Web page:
Do you yearn for a good night’s sleep, only to find that sleep does not yearn for you? Quality rest is an important part of getting through the daily grind, yet nearly 50% of Australian adults experience two or more sleep-related problems, including difficulty falling asleep, staying asleep and daytime sleepiness.1
While the occasional night of poor sleep is annoying, ongoing sleep disturbances can lead to bigger issues including emotional difficulties, brain fog, poor job performance, and even accidents or injury. Even more alarming, long-standing insomnia is associated with many chronic diseases, including diabetes, cardiovascular disease, obesity, and mood disorders.2
The good news is, catching more z’s may be as simple as changing your habits. For many people, bad habits in the lead-up to bedtime, also known as poor sleep hygiene, are a major contributor to a restless night. Read on to find out if a sleep hygiene overhaul may help you secure a blissful date with your pillow, and a solid night’s sleep.
Check Yourself Before You Wreck Yourself
Unfortunately, modern life predisposes us to poor sleep hygiene. A busy social calendar may keep you out late, high-stake stress at work can cause sleepless worry, and a burning desire to stay up late watching your favourite reality TV show may keep you on the couch into the wee hours. The occasional blowout is okay, but when these pastimes become regular patterns, it becomes harder to cement a consistent sleep schedule, making it difficult to sleep well.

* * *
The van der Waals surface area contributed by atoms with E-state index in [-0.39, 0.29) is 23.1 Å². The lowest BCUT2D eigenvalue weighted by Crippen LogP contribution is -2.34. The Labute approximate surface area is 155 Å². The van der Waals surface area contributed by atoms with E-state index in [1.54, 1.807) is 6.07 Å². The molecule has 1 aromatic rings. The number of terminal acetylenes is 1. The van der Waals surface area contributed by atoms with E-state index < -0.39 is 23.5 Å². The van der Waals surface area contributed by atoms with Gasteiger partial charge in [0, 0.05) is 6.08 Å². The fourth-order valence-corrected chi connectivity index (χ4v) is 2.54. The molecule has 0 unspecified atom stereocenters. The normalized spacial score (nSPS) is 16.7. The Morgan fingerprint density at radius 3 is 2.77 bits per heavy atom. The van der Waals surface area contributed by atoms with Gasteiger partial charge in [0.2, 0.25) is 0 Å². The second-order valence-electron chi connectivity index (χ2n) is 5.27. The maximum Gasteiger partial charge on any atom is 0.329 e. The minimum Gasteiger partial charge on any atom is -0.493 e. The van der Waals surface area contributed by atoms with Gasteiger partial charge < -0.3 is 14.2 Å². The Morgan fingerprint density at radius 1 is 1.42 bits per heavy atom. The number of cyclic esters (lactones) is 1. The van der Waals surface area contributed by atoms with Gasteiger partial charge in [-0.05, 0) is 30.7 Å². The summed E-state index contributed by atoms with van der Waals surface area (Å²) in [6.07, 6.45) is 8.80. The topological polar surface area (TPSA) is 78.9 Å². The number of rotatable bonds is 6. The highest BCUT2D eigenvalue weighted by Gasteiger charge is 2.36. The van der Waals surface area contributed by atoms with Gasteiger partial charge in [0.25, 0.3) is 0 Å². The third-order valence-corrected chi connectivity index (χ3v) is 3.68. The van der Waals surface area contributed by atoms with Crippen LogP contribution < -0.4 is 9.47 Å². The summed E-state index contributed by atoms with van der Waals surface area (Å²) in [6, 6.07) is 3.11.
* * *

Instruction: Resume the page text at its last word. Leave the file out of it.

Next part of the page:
If you spend every night struggling to sleep, you probably already know that your sleep habits need attention. However, if your issue is more subtle, or less frequent, you may be wondering whether it’s worth taking action. Using the checklist below may help you decide.
Regularly experiencing one or more of the following may be a sign of a disrupted sleeping pattern:
- It takes over 30 minutes to fall asleep after getting into bed.
- You wake up more than once per night.
- You awaken for over 20 minutes during the night.
- You spend less than 85% of your time spent in bed asleep.
- You wake most mornings feeling unrefreshed.
- You rely on caffeinated beverages to get you through the day.
Adapted from the National Sleep Foundation3
When Counting Sheep Doesn’t Work, Try This
If you are fed up with moving through life like a character from ‘The Walking Dead’, these simple tweaks to your sleep hygiene may help you shake off sleepless misery. Incorporate the following habits to help you fall asleep faster, sleep soundly through the night, and wake feeling refreshed and rested:
- Go to bed when you feel sleepy. While this may seem like a no-brainer, climbing into bed when you feel alert can create a negative association between being in bed and struggling to sleep, making it harder for you to relax.
- Establish a sleep routine, which will help condition your body to feel sleepy at a regular time. This may be difficult initially, particularly if you don’t feel tired at the same time each night. However, you can help your body synchronise to a consistent schedule by going to bed at roughly the same time each night and waking at the same time each morning.
- Steer clear of electronic devices for at least 30 minutes before sleep and avoid using these in bed. Night-time exposure to blue light from digital screens is stimulating and can interfere with your brain’s production of melatonin, the hormone responsible for making you feel sleepy.